On Monday, Fox Business host Stuart Varney marked 10 years as the host of Varney & Co., presently the most-watched market program in business news for 3 years running.
Varney spoke with Mediaite about his program and the economy during the Trump era.
This is the 10 year anniversary of Varney & Co. What in your decade of hosting it has changed? And where does the show stand today?
Well, what we’ve tried to do is to change the way news about money and business and the economy is communicated. We came on the air 10 years ago, right around the time of the crash. And it occurred to me then that, you know, a lot of people just couldn’t understand what was happening. All that jargon about collateralized mortgage obligations. All that kinda thing — the jargon prevented a clear understanding on the part of the public about what was really going on. And so I thought, look, why don’t we have a new approach to money and communicating about money? Why don’t we concentrate more on issues like taxes, like spending, like employment, unemployment, economic growth. And what about these brilliant and huge American technology companies, which really have dominated the world of technology and dominated the market for so long. I wanted to put out a broadcast that reached over the jargon and straight to people in the most declarative fashion I could find. That’s what we’ve tried to do. And I think to some degree we’ve succeeded.
You helped launch CNN, Ted Turner brought you on in 1980 and you stayed at the network until 2001. What do you think of CNN now?
Well, CNN took a turn in the mid-1990s when I was still there and became more political. Yet back in the day when I was first with CNN, and I was the first person to broadcast with CNN from New York in 1980. But we were just trying to get the news out there. We were just trying to stay on the air. But in the mid-1990s, I think we took a political turn. And I don’t think it did as much good. They progressively kept up with that political turn. And as you know, they’re vigorously anti-Trump and I don’t think it’s going down well with the audience. They seem to have lost a lot of ground, which is, it’s unfortunate. I feel it’s very unfortunate because I remember back in the day when we were the best and biggest, best game in town. And we lost that position. I think that’s unfortunate — because a lot of good people work there. A lot of good people.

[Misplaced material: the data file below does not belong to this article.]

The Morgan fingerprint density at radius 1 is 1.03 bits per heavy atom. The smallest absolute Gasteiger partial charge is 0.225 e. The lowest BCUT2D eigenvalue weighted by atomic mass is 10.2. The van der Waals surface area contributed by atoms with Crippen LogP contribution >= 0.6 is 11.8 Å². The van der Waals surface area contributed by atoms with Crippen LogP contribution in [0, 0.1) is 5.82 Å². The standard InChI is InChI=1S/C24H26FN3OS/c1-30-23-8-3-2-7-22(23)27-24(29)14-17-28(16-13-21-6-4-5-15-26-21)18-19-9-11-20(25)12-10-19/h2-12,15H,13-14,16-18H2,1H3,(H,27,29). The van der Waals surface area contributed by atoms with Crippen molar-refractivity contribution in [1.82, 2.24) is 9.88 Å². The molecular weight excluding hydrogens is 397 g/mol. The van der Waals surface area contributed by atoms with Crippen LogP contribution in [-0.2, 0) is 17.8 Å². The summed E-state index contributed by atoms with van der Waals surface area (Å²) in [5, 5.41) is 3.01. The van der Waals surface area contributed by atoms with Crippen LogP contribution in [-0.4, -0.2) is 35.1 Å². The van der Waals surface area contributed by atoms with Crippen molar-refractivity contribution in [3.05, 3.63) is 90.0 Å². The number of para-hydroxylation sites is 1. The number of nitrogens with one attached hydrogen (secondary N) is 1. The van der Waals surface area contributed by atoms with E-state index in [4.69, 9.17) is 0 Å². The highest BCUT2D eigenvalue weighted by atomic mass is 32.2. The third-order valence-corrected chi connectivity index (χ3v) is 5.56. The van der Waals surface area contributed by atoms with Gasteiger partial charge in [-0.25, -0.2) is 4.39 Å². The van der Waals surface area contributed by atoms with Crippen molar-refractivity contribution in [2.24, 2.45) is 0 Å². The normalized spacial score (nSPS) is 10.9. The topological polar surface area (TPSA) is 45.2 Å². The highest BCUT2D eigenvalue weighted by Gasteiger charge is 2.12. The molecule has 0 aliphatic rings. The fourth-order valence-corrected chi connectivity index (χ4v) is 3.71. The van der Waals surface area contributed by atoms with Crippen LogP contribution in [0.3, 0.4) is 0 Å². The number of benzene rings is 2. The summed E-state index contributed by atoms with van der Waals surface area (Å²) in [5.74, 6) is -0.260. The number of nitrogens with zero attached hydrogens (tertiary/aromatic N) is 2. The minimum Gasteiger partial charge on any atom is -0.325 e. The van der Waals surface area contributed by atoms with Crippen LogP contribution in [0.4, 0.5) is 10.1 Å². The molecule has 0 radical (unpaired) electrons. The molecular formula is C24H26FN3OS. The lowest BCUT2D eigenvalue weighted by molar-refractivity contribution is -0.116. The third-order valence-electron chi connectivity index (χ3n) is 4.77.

Varney went viral last year for claiming that Pres. Trump had never lied to the American people, despite the fact that Washington Post has been keeping a de-facto lie tracker, and has him at ~16,000 false or “misleading claims” during his presidency.
The FBN host was also asked to address this episode:
One exchange I wanted to bring up that you had this year. You were speaking with Joe Walsh, the Republican presidential candidate. You said you don’t believe President Trump has ever lied to the American people. The Washington Post fact checker just clocked in president’s false and misleading claims at 16,000. Do you stand by that assertion?
It was a very heated interview. I think perhaps it got a little out of hand. That’s my answer.
Do you stand by that assertion? That the president doesn’t lie?
As I said, it was a very heated interview.